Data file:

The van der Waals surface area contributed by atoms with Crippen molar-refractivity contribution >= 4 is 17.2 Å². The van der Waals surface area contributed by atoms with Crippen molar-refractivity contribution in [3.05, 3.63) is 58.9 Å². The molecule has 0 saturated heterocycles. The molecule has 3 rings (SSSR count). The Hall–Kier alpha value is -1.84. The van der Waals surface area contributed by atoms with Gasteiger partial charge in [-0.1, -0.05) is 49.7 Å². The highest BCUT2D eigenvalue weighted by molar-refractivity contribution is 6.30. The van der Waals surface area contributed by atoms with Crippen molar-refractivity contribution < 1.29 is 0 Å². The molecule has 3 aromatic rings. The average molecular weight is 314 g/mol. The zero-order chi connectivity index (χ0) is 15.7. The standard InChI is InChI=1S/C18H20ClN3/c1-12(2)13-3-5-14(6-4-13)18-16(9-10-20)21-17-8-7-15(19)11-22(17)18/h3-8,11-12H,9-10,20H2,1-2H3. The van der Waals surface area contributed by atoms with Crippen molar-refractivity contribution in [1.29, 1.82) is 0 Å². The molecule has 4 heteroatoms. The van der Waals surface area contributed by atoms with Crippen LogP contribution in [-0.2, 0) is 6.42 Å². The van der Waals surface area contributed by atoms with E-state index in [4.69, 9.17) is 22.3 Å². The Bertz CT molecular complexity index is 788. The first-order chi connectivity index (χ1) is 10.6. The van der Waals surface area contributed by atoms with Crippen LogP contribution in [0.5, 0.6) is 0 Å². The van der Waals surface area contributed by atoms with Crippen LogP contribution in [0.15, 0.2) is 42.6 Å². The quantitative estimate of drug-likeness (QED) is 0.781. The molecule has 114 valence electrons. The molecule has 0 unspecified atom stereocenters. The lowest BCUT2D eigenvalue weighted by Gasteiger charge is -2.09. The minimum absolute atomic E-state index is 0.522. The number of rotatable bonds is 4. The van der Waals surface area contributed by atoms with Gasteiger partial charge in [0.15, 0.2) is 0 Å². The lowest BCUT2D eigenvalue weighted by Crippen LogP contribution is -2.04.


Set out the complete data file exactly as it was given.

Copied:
The van der Waals surface area contributed by atoms with Crippen molar-refractivity contribution >= 4 is 17.2 Å². The van der Waals surface area contributed by atoms with Crippen molar-refractivity contribution in [3.05, 3.63) is 58.9 Å². The molecule has 0 saturated heterocycles. The molecule has 3 rings (SSSR count). The Hall–Kier alpha value is -1.84. The van der Waals surface area contributed by atoms with Gasteiger partial charge in [-0.1, -0.05) is 49.7 Å². The highest BCUT2D eigenvalue weighted by molar-refractivity contribution is 6.30. The van der Waals surface area contributed by atoms with Crippen molar-refractivity contribution < 1.29 is 0 Å². The molecule has 3 aromatic rings. The average molecular weight is 314 g/mol. The zero-order chi connectivity index (χ0) is 15.7. The standard InChI is InChI=1S/C18H20ClN3/c1-12(2)13-3-5-14(6-4-13)18-16(9-10-20)21-17-8-7-15(19)11-22(17)18/h3-8,11-12H,9-10,20H2,1-2H3. The van der Waals surface area contributed by atoms with Crippen molar-refractivity contribution in [1.29, 1.82) is 0 Å². The molecule has 4 heteroatoms. The van der Waals surface area contributed by atoms with Crippen LogP contribution in [-0.2, 0) is 6.42 Å². The van der Waals surface area contributed by atoms with E-state index in [4.69, 9.17) is 22.3 Å². The Bertz CT molecular complexity index is 788. The first-order chi connectivity index (χ1) is 10.6. The van der Waals surface area contributed by atoms with Crippen LogP contribution in [0.5, 0.6) is 0 Å². The van der Waals surface area contributed by atoms with Crippen LogP contribution in [0.15, 0.2) is 42.6 Å². The quantitative estimate of drug-likeness (QED) is 0.781. The molecule has 114 valence electrons. The molecule has 0 unspecified atom stereocenters. The lowest BCUT2D eigenvalue weighted by Gasteiger charge is -2.09. The minimum absolute atomic E-state index is 0.522. The number of rotatable bonds is 4. The van der Waals surface area contributed by atoms with Gasteiger partial charge in [0.15, 0.2) is 0 Å². The lowest BCUT2D eigenvalue weighted by Crippen LogP contribution is -2.04.